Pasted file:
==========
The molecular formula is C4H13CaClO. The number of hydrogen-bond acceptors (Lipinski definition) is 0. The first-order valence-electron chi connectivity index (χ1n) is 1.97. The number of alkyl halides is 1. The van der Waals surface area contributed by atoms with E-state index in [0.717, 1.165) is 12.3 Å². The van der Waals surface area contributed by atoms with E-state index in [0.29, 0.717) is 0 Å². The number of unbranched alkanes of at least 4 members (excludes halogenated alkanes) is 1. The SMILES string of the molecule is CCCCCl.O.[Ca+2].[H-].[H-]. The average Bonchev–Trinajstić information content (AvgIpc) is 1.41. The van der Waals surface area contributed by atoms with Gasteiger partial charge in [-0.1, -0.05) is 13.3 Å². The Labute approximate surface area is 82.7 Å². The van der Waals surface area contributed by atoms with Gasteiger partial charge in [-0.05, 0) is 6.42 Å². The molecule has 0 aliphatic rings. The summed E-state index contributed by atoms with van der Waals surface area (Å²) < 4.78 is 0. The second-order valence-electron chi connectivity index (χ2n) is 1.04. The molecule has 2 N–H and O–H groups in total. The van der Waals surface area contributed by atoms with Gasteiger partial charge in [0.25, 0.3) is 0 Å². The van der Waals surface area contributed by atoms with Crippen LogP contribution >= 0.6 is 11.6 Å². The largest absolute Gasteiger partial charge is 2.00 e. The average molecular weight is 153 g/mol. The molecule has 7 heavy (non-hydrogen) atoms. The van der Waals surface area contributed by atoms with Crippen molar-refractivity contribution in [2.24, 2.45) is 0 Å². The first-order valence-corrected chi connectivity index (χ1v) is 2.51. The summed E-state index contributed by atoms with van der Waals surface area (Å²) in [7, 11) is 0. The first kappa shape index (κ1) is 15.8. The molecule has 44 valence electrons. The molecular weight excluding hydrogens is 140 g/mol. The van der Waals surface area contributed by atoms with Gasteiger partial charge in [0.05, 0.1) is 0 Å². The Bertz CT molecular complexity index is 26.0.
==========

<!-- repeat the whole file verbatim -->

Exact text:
The molecular formula is C4H13CaClO. The number of hydrogen-bond acceptors (Lipinski definition) is 0. The first-order valence-electron chi connectivity index (χ1n) is 1.97. The number of alkyl halides is 1. The van der Waals surface area contributed by atoms with E-state index in [0.717, 1.165) is 12.3 Å². The van der Waals surface area contributed by atoms with E-state index in [0.29, 0.717) is 0 Å². The number of unbranched alkanes of at least 4 members (excludes halogenated alkanes) is 1. The SMILES string of the molecule is CCCCCl.O.[Ca+2].[H-].[H-]. The average Bonchev–Trinajstić information content (AvgIpc) is 1.41. The van der Waals surface area contributed by atoms with Gasteiger partial charge in [-0.1, -0.05) is 13.3 Å². The Labute approximate surface area is 82.7 Å². The van der Waals surface area contributed by atoms with Gasteiger partial charge in [-0.05, 0) is 6.42 Å². The molecule has 0 aliphatic rings. The summed E-state index contributed by atoms with van der Waals surface area (Å²) < 4.78 is 0. The second-order valence-electron chi connectivity index (χ2n) is 1.04. The molecule has 2 N–H and O–H groups in total. The van der Waals surface area contributed by atoms with Gasteiger partial charge in [0.25, 0.3) is 0 Å². The van der Waals surface area contributed by atoms with Crippen LogP contribution >= 0.6 is 11.6 Å². The largest absolute Gasteiger partial charge is 2.00 e. The average molecular weight is 153 g/mol. The molecule has 7 heavy (non-hydrogen) atoms. The van der Waals surface area contributed by atoms with Crippen molar-refractivity contribution in [2.24, 2.45) is 0 Å². The first-order valence-corrected chi connectivity index (χ1v) is 2.51. The summed E-state index contributed by atoms with van der Waals surface area (Å²) in [7, 11) is 0. The first kappa shape index (κ1) is 15.8. The molecule has 44 valence electrons. The molecular weight excluding hydrogens is 140 g/mol. The van der Waals surface area contributed by atoms with Gasteiger partial charge in [0.05, 0.1) is 0 Å². The Bertz CT molecular complexity index is 26.0.